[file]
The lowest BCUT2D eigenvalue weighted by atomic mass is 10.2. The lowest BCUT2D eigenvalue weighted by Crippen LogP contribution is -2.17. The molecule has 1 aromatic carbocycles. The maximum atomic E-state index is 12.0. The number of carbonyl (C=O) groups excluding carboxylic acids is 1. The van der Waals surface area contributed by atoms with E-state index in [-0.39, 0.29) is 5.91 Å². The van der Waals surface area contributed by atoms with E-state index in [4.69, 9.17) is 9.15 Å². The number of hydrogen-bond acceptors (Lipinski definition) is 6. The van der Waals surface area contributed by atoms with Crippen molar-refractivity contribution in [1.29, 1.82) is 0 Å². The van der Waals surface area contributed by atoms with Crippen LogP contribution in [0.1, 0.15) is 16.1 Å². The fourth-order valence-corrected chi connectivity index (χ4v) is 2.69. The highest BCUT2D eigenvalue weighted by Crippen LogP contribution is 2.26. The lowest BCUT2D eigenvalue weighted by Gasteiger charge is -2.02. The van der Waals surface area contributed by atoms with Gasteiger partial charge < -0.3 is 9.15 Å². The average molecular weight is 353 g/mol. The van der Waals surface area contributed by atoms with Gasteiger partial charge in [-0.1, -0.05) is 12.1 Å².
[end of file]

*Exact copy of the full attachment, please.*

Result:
The lowest BCUT2D eigenvalue weighted by atomic mass is 10.2. The lowest BCUT2D eigenvalue weighted by Crippen LogP contribution is -2.17. The molecule has 1 aromatic carbocycles. The maximum atomic E-state index is 12.0. The number of carbonyl (C=O) groups excluding carboxylic acids is 1. The van der Waals surface area contributed by atoms with E-state index in [-0.39, 0.29) is 5.91 Å². The van der Waals surface area contributed by atoms with E-state index in [4.69, 9.17) is 9.15 Å². The number of hydrogen-bond acceptors (Lipinski definition) is 6. The van der Waals surface area contributed by atoms with Crippen molar-refractivity contribution in [1.29, 1.82) is 0 Å². The van der Waals surface area contributed by atoms with Crippen LogP contribution in [0.1, 0.15) is 16.1 Å². The fourth-order valence-corrected chi connectivity index (χ4v) is 2.69. The highest BCUT2D eigenvalue weighted by Crippen LogP contribution is 2.26. The lowest BCUT2D eigenvalue weighted by Gasteiger charge is -2.02. The van der Waals surface area contributed by atoms with Gasteiger partial charge < -0.3 is 9.15 Å². The average molecular weight is 353 g/mol. The van der Waals surface area contributed by atoms with Gasteiger partial charge in [-0.1, -0.05) is 12.1 Å².